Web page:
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How well do you know your customer

Performing a customer credit check is often viewed as a costly activity. But whether your buyer is a new or longstanding customer, it’s essential to make sure trading decisions are based on credit risk and not just personal relationships.

As has become evident in recent months, even the biggest companies have found themselves under financial distress due to the coronavirus pandemic. Virgin Australia, Canadian shoe retailer ALDO Group1 and Hong Kong - headquartered clothing manufacturer Esprit2 are among names that have filed for financial protection or bankruptcy in recent months.

Identify potential problems

Given the tougher trading conditions, it’s important to be aware of your buyers’ credit risk to avoid a rise in bad debts. Things to consider include the outlook for the industry in which they operate. For example, the airline and tourism industries have been badly impacted by the coronavirus and will take a long time to recover. More generally, industry performance and the economic outlook for markets depend on a number of factors including government policies, consumer sentiment and supply chain security, all of which can affect your company’s sales and cash flow.

Of course, it can be a difficult and time-consuming process to collect and maintain this information, especially when a customer operates in a different market to you. Companies that have insurance for their trade receivables are able to draw on the resources of a trade insurance specialist to get a detailed risk assessment on their customers including insights on the sectors and countries in which they operate.

What are the signs?

There are changes in customer behaviour that could suggest a buyer is in financial difficulty. Things to look out for include:

Delayed payments

If you notice a buyer is taking longer to settle invoices than is typical, e.g. paying after 60 days rather than the normal 45, use this as an opportunity to ask if there are any problems. The delay may be due to the challenges of working under social distancing arrangements, but it could also signal that there are liquidity issues.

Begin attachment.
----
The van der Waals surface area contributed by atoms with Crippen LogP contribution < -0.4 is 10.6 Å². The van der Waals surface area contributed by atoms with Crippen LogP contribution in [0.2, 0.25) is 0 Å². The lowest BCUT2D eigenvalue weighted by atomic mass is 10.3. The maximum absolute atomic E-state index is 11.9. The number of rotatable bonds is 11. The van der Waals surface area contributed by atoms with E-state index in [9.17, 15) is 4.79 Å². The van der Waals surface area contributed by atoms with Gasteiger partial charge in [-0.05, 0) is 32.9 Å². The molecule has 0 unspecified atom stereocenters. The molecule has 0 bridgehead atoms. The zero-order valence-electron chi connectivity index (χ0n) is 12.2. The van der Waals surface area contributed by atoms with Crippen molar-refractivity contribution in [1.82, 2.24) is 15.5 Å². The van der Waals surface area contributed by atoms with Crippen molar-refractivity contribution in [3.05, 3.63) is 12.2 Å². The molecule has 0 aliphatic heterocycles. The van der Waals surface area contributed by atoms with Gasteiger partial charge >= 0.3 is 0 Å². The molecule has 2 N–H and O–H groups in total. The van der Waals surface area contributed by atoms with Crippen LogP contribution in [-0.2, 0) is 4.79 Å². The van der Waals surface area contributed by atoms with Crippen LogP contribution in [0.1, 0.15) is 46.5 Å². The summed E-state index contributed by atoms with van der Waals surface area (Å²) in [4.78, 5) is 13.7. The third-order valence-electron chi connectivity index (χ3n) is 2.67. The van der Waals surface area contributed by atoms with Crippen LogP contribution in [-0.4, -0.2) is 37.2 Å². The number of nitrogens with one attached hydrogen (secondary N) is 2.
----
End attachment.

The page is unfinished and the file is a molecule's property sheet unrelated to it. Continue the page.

Payment extentions

Be aware if a buyer regularly asks for a payment extension. When trading conditions are difficult, payments from their customers may be delayed which has a knock-on effect on their ability to pay suppliers.

Changing purchasing patterns

Buyers tend to purchase a similar amount of goods in each order, so if there is a sudden increase of order, it’s important to understand the reasons behind this. Be curious about the sudden surge of order to gain insights into the reason behind and the end buyers of these orders.

If you do become concerned about the financial position of one of your customers, it’s important to initiate a conversation to see how you can support them and at the same time reduce the risk of bad debts. For example, by offering a discount or suspending interest or late fees in return for a prompt payment. At the same time, take steps to trade with that customer in a way that provides extra security, such as taking out credit insurance to provide protection in the case of non-payment and using letters of credit. If your customer does fail to pay their bill, it is worth hiring a debt collections agency to help recover the payment.

Winning new customers and maintaining long-term relationships with existing buyers is important to the success of a company. However, only by understanding the credit risks of your customers and adjusting your trading practices to reflect that risk, can you protect your business and your customers.

Want to know more about how to detect default risks early?

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